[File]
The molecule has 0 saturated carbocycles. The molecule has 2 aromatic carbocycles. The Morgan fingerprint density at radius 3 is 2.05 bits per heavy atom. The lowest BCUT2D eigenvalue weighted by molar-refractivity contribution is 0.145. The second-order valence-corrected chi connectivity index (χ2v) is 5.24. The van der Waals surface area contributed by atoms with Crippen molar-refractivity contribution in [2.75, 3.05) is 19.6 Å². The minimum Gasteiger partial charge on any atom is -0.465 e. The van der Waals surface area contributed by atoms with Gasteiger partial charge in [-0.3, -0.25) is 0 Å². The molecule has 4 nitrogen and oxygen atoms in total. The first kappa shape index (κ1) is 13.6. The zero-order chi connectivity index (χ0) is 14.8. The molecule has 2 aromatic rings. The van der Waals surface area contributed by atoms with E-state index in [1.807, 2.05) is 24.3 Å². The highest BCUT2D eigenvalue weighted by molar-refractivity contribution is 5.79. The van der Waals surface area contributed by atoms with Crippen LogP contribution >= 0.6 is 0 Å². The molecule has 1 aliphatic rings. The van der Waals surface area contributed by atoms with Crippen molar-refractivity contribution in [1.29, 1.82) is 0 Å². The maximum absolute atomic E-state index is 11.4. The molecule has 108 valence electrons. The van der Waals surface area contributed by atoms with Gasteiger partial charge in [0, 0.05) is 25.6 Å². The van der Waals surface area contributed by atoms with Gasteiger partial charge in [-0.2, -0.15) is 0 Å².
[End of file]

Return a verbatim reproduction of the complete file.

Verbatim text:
The molecule has 0 saturated carbocycles. The molecule has 2 aromatic carbocycles. The Morgan fingerprint density at radius 3 is 2.05 bits per heavy atom. The lowest BCUT2D eigenvalue weighted by molar-refractivity contribution is 0.145. The second-order valence-corrected chi connectivity index (χ2v) is 5.24. The van der Waals surface area contributed by atoms with Crippen molar-refractivity contribution in [2.75, 3.05) is 19.6 Å². The minimum Gasteiger partial charge on any atom is -0.465 e. The van der Waals surface area contributed by atoms with Gasteiger partial charge in [-0.3, -0.25) is 0 Å². The molecule has 4 nitrogen and oxygen atoms in total. The first kappa shape index (κ1) is 13.6. The zero-order chi connectivity index (χ0) is 14.8. The molecule has 2 aromatic rings. The van der Waals surface area contributed by atoms with E-state index in [1.807, 2.05) is 24.3 Å². The highest BCUT2D eigenvalue weighted by molar-refractivity contribution is 5.79. The van der Waals surface area contributed by atoms with Crippen LogP contribution >= 0.6 is 0 Å². The molecule has 1 aliphatic rings. The van der Waals surface area contributed by atoms with Crippen molar-refractivity contribution in [1.29, 1.82) is 0 Å². The maximum absolute atomic E-state index is 11.4. The molecule has 108 valence electrons. The van der Waals surface area contributed by atoms with Gasteiger partial charge in [0, 0.05) is 25.6 Å². The van der Waals surface area contributed by atoms with Gasteiger partial charge in [-0.2, -0.15) is 0 Å².